TFSA versus RRSP – Ashley chooses both
A couple of weeks ago our writer Ashley started investing in a TFSA (Tax-Free Savings Account). She gave up her monthly magazine addiction to be able to contribute $100 monthly towards a down payment, on top of a $2000 lump-sum deposit. Her fiancé also started his own investment plan, contributing $200 monthly on top of a $5000 lump-sum deposit to a TFSA. Both of them also contribute to RRSP, but a lesser amount. Already they have $7000 towards a down payment.
How the Tax-Free Savings Account Works
- As of January 1, 2013, Canadian residents, age 18 and older, can contribute up to $5,500 annually to a TFSA. This is an increase from the annual contribution limit of $5,000 for 2009 through 2012 and reflects indexation to inflation.
- Investment income earned in a TFSA is tax-free.
- Withdrawals from a TFSA are tax-free.
- Unused TFSA contribution room is carried forward and accumulates in future years.
- Full amount of withdrawals can be put back into the TFSA in future years. Re-contributing in the same year may result in an over-contribution amount which would be subject to a penalty tax.
- Choose from a wide range of investment options such as mutual funds, Guaranteed Investment Certificates (GICs) and bonds.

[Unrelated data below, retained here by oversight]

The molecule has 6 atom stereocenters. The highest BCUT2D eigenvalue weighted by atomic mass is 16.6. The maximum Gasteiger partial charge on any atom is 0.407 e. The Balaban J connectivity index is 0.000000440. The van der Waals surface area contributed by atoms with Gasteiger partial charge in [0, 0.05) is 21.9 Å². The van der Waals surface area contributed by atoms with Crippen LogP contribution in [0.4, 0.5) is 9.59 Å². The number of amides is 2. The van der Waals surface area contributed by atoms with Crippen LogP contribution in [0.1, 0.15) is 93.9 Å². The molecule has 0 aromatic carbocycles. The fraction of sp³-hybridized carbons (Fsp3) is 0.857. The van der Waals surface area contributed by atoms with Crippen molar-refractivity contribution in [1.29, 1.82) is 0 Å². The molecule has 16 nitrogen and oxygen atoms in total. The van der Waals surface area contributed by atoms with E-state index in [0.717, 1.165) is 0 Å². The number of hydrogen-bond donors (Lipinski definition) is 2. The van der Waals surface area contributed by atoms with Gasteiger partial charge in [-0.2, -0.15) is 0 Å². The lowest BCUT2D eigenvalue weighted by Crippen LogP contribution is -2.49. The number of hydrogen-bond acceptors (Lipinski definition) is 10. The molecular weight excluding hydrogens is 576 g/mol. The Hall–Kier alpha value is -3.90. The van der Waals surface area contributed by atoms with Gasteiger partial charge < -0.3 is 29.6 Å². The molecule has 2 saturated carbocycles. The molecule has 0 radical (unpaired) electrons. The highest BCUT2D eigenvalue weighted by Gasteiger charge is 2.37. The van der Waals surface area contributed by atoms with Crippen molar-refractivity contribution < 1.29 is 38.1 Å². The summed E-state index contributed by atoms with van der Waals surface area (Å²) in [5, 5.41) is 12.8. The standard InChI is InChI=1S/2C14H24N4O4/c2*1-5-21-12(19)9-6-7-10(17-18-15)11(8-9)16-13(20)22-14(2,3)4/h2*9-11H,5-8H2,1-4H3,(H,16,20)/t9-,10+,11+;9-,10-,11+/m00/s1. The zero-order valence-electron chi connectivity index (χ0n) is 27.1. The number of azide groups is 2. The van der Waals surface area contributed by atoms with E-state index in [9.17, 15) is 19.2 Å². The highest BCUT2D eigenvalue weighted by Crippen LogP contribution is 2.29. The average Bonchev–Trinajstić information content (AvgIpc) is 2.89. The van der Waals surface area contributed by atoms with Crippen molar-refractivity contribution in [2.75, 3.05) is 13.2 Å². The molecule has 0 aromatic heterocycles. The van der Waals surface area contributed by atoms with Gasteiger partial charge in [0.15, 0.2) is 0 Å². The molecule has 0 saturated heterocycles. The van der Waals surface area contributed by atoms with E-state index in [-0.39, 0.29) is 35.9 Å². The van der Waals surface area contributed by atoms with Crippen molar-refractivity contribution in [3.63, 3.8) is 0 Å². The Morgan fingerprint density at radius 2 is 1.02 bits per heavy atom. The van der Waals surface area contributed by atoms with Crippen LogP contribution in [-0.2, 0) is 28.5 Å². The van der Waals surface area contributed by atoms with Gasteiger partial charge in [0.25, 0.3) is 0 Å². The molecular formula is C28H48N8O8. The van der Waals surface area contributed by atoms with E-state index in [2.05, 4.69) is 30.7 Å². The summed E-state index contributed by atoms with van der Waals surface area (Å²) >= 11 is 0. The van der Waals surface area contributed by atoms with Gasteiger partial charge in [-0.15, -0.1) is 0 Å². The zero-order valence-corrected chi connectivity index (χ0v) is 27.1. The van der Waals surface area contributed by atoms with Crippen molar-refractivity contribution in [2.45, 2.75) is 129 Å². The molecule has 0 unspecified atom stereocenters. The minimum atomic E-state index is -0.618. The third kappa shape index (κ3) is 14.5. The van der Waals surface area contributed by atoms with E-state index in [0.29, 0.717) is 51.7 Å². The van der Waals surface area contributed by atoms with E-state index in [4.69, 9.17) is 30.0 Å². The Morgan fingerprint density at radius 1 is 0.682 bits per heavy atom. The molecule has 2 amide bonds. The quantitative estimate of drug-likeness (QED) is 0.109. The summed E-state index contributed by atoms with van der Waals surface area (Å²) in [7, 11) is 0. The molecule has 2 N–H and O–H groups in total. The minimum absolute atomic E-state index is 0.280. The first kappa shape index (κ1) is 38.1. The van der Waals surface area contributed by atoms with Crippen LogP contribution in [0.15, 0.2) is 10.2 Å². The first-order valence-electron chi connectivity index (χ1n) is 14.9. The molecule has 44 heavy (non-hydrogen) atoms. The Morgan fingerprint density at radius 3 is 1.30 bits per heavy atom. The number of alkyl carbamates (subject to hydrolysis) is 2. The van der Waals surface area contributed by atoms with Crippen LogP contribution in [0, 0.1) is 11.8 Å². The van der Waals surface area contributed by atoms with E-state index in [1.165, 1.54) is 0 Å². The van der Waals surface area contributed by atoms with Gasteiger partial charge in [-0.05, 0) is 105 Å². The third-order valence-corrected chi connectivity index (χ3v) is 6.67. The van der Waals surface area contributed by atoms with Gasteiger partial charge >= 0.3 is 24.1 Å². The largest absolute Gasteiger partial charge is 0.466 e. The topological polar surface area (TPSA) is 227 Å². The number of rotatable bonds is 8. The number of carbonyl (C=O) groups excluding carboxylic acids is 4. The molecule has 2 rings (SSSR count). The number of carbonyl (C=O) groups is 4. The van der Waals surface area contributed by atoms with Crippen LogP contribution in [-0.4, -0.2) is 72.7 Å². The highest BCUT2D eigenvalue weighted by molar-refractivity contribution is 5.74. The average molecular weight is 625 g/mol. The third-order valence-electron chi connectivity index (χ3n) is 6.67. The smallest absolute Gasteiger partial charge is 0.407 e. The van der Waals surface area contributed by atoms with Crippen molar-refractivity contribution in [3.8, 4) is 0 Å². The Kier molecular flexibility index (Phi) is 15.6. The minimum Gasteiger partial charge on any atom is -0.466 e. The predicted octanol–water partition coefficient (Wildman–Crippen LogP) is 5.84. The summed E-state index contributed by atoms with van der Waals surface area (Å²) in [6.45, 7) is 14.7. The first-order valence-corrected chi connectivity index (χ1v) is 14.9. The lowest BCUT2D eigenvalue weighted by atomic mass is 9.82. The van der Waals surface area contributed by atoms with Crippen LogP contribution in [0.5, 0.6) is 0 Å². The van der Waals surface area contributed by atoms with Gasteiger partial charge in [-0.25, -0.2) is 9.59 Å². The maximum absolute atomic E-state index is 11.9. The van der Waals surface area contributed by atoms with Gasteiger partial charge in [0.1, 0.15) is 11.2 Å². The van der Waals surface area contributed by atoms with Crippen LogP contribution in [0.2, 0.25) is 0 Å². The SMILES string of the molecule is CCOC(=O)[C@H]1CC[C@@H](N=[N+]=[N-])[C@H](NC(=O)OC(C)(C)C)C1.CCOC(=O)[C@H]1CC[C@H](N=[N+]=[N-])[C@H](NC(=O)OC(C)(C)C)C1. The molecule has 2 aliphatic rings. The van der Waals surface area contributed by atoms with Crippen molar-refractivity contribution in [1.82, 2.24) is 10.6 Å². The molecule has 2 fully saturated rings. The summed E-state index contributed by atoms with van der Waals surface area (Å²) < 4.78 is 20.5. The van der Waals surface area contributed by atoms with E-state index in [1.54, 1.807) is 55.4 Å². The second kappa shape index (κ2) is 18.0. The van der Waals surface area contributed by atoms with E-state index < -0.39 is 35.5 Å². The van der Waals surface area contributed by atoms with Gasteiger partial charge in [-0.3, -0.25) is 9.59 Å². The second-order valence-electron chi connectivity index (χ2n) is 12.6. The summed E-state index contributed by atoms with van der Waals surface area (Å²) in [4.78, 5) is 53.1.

- Contributions are not tax-deductible.
- Neither income earned within a TFSA nor withdrawals from it affect eligibility for federal income-tested benefits and credits, such as Old Age Security, the Guaranteed Income Supplement, and the Canada Child Tax Benefit.
- Funds can be given to a spouse or common-law partner for them to invest in their TFSA.
- TFSA assets can generally be transferred to a spouse or common-law partner upon death.
What are some of the differences between a TFSA and an RRSP?
- An RRSP is primarily intended for retirement savings. Tax assistance provided by a TFSA complements that provided through RRSPs.
- RRSP contributions are tax-deductible while RRSP withdrawals are added to income and taxed at regular rates.
- TFSA contributions are not tax-deductible but the contributions and the investment earnings are exempt from tax upon withdrawal.
- Unlike an RRSP, which must be converted to a retirement income vehicle at age 71, a TFSA does not have any minimum withdrawal requirement.
- There is no TFSA spousal plan. Individuals can provide funds to their spouse or common-law partner to invest in their TFSA, up to the spouse’s or common-law partner’s available room, and the income earned on the contributed amount is generally not attributed back to the spouse or partner who provided the funds.